However, significant amendments were made by the Revision Committee. Changes were made so that only bishops in office at the time of the legislation were to be able to make most of the declarations. Those coming into office later would be able to decline to allow women to be ordained priest in their dioceses, but they could not prevent them from being incumbents or priests in charge, or from having a licence or permission to officiate. The decision on resolutions A and B was to be by the PCC and not a parochial meeting and there had to be twenty-eight days notice of the meeting. The quorum for the PCC to consider the resolutions was raised from a third to a half. A new clause was added concerning cathedrals (which originally were not covered at all) and there were amendments to the clauses on sex discrimination to protect all those acting from possible actions for unlawful sex discrimination. A new clause was inserted which provided that the provisions for those opposed to women priests should expire after twenty years, but that Synod could extend that time limit by a simple majority. Also added was an ‘entrenchment’ provision whereby any changes to the legislation, once enacted, could only be made by a two-thirds majority of each house of Synod.

After amendment by the Revision Committee, draft legislation is brought back to the Synod for revision in full Synod. At this stage, any proposal which has been considered by the Revision Committee may be raised again by any member -even if the Revision Committee rejected the proposal. There were over thirteen hours of debate on that day and on the resumed debate two days later. It was on 9 November 1989 that the most important amendment was made. Dr John Habgood, Archbishop of York, said that many saw the twenty-year time limit for provisions designed to protect those opposed to women priests as a threat, and that he hoped Synod would reject it. Synod took his advice and the clause was deleted, meaning that the safeguards for those opposed could only be removed by a two-thirds majority in each house (and subsequent parliamentary approval). In the words of Dr Colin Podmore, in his book Aspects of Anglican Identity, ‘This may be seen as a turning point in the whole process, marking the beginning of a concern to assure those opposed to the ordination of women to the priesthood of a permanently protected position in the Church of England.’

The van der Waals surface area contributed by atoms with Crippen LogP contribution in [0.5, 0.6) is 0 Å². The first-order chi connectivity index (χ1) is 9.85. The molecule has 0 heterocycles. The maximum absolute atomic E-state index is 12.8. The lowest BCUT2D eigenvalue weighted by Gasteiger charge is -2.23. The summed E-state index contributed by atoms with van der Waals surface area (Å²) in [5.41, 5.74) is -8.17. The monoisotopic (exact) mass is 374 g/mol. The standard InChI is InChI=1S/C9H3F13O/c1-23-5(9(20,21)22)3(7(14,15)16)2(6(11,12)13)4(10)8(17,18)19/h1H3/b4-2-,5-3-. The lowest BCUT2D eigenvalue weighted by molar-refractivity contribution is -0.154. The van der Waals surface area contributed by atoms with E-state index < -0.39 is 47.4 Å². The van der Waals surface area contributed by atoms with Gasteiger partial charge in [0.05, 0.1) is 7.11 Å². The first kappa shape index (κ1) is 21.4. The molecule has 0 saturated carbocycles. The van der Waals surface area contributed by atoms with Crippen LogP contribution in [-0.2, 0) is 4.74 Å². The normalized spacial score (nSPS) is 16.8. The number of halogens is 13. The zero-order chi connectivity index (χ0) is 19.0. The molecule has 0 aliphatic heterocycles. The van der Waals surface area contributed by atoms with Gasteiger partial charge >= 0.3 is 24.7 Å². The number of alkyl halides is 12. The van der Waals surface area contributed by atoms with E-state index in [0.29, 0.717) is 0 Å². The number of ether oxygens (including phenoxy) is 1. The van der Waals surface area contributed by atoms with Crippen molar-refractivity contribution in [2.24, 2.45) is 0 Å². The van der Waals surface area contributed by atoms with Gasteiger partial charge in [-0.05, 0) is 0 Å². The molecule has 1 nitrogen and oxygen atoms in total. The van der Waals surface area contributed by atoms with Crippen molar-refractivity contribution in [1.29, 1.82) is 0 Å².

Final approval

After completion of the Revision Stage, the legislation had to be referred to the dioceses, since the draft measure provided for permanent changes in the Ordinal. The diocesan synods had until 30 November 1991 to consider the motion ‘That this Synod approves the proposals embodied in the Draft Priests (Ordination of Women) Measure and in draft canon C4B (of women priests) and draft amending Canon no. 13.’ This motion was lost in Blackburn, Chichester, London, Portsmouth, Truro, Europe and the Forces Synodical Council, but passed in 38 of the 44 dioceses, and so the legislation could continue on its long journey to enactment.

After a final drafting stage in February 1992 and approval by the House of Bishops in June, the legislation came before Synod for final approval on 11 November 1992. It was only at this stage that a two-thirds majority in each house was required. After a full day’s debate, it was approved (Bishops 39:13, Clergy 176:74, Laity 169:82). These figures represent 75%, 70.4% and 67.3% in each of the three houses respectively. Had just two lay members voted differently, it would have been lost.

The legislation had taken over four years from first consideration to final approval. But before it could become law, it had to be approved by parliament. This would not be straightforward, as we shall see in the final article.